Monday, December 15, 2008
Coming across a piece entitled "Call of Death" (1934/5 ) by Kathe Kollwitz (at bottom of post), I was struck by the earnestness of the sketch. Surely, I thought, this is from an artist who's experienced death and grief herself. My look into her life confirmed that she spent much of her life as an artist trying to portray grief.
Kathe was born in a province of Prussia in 1867. She was said to be affected by anxiety as a child after the early death of her younger brother. With the encouragement of her father she immersed herself in art at the age of 12. She was married at 24 to a physician who served the poor of Berlin. Her two sons Hans and Peter were born in 1892 and 1896. Her inspiration originally came from the struggles of the peasants that she lived amongst. To the left is the etching "Death(Poor Family)"(1900) as an example of what she witnessed on a daily basis.
In 1914, her 18 year old son Peter was killed on the battle field during WWI. She subsequently entered a time of deep depression. She worked for several years through different media, attempting to represent her grief. Lithography was not satisfying, so she moved to wood cut which allowed her to slash and gouge the wood, heightening the emotion of grief. She also worked during this time on a monument for her son, which now stands above his grave in Vladso, Germany. To the right are the three different media; lithograph, wood cut, and stone and three different themes relating to her son's death. In order are "The Parents"(1919), "The Parents (War)"(1921), and "Grieving Parents"(1925-32).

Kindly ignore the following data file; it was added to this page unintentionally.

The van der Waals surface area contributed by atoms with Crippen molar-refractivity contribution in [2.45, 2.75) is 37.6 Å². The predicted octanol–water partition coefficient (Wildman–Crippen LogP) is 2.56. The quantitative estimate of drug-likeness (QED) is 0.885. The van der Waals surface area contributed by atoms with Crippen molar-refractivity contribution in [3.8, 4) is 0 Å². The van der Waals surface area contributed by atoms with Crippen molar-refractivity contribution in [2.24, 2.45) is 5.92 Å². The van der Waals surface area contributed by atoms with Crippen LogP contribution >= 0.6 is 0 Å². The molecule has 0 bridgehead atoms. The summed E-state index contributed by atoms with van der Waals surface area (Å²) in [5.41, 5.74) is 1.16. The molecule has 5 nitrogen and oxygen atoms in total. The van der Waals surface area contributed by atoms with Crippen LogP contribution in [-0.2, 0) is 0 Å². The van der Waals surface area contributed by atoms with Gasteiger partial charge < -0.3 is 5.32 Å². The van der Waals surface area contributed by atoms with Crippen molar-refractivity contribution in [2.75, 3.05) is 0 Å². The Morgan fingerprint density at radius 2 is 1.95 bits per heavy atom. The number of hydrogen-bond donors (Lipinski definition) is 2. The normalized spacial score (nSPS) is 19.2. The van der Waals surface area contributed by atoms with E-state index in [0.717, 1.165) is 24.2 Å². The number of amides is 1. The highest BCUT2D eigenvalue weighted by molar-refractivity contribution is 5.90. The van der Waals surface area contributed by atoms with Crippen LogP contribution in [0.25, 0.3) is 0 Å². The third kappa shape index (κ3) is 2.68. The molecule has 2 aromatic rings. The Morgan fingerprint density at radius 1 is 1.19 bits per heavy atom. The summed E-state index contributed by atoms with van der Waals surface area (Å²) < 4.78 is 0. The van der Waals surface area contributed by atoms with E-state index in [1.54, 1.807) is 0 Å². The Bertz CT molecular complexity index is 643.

Kathe's charcoal drawing "Call of Death"(1934/5) was one of her last works of art completed. The features of the woman are of the artist herself. I am struck that after all her works showing hers and others grief, how ready she seems when death calls her. Her look over her shoulder is one of expectancy and perhaps relief.
Kathe died 2 weeks before the end of WWII. Gerhart Hauptmann, Nobel Prize winner in Literature 1912, said of Kollwitz "Her silent lines penetrate the marrow like a cry of pain; such a cry was never heard among the Greeks and Romans."
To explore more of her works check out these two websites with many pieces: A_R_T and Artnet. Also, you can see a short 1 minute movie clip from a documentary on her life from the Roland Collection.